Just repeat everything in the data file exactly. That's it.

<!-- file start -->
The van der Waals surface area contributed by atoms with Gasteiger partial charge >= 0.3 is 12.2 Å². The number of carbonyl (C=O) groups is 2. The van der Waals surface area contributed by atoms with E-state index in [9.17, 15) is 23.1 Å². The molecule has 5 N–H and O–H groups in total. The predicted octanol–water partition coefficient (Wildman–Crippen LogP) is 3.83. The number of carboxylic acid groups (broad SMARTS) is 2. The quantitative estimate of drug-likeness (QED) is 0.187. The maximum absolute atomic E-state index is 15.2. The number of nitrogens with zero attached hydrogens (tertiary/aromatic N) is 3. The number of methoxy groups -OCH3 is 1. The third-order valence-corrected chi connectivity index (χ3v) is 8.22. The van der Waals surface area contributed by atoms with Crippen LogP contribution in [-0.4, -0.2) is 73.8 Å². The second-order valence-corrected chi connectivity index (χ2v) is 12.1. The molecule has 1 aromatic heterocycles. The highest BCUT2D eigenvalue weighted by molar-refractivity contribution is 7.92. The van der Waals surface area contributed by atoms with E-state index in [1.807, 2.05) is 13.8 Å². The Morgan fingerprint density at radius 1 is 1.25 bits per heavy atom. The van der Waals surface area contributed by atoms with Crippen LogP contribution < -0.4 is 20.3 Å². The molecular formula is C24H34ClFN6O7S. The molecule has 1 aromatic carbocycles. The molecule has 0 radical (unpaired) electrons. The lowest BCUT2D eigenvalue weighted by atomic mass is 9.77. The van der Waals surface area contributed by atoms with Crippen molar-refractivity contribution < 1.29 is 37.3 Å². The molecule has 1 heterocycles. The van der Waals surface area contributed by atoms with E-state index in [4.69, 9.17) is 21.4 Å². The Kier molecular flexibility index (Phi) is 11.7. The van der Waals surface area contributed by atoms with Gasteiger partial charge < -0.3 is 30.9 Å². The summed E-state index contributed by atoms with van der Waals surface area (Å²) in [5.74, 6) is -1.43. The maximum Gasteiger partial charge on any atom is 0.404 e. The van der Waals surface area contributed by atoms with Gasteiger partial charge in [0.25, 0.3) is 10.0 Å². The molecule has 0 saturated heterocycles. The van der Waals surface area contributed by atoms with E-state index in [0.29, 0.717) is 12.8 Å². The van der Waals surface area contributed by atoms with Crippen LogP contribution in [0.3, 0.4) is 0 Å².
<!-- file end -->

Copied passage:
The van der Waals surface area contributed by atoms with Gasteiger partial charge >= 0.3 is 12.2 Å². The number of carbonyl (C=O) groups is 2. The van der Waals surface area contributed by atoms with E-state index in [9.17, 15) is 23.1 Å². The molecule has 5 N–H and O–H groups in total. The predicted octanol–water partition coefficient (Wildman–Crippen LogP) is 3.83. The number of carboxylic acid groups (broad SMARTS) is 2. The quantitative estimate of drug-likeness (QED) is 0.187. The maximum absolute atomic E-state index is 15.2. The number of nitrogens with zero attached hydrogens (tertiary/aromatic N) is 3. The number of methoxy groups -OCH3 is 1. The third-order valence-corrected chi connectivity index (χ3v) is 8.22. The van der Waals surface area contributed by atoms with Crippen LogP contribution in [-0.4, -0.2) is 73.8 Å². The second-order valence-corrected chi connectivity index (χ2v) is 12.1. The molecule has 1 aromatic heterocycles. The highest BCUT2D eigenvalue weighted by molar-refractivity contribution is 7.92. The van der Waals surface area contributed by atoms with E-state index in [1.807, 2.05) is 13.8 Å². The Morgan fingerprint density at radius 1 is 1.25 bits per heavy atom. The van der Waals surface area contributed by atoms with Crippen LogP contribution < -0.4 is 20.3 Å². The molecular formula is C24H34ClFN6O7S. The molecule has 1 aromatic carbocycles. The molecule has 0 radical (unpaired) electrons. The lowest BCUT2D eigenvalue weighted by atomic mass is 9.77. The van der Waals surface area contributed by atoms with Crippen molar-refractivity contribution < 1.29 is 37.3 Å². The molecule has 1 heterocycles. The van der Waals surface area contributed by atoms with E-state index in [4.69, 9.17) is 21.4 Å². The Kier molecular flexibility index (Phi) is 11.7. The van der Waals surface area contributed by atoms with Gasteiger partial charge < -0.3 is 30.9 Å². The summed E-state index contributed by atoms with van der Waals surface area (Å²) in [5.74, 6) is -1.43. The maximum Gasteiger partial charge on any atom is 0.404 e. The van der Waals surface area contributed by atoms with Gasteiger partial charge in [0.25, 0.3) is 10.0 Å². The molecule has 0 saturated heterocycles. The van der Waals surface area contributed by atoms with E-state index in [0.29, 0.717) is 12.8 Å². The van der Waals surface area contributed by atoms with Crippen LogP contribution in [0.3, 0.4) is 0 Å².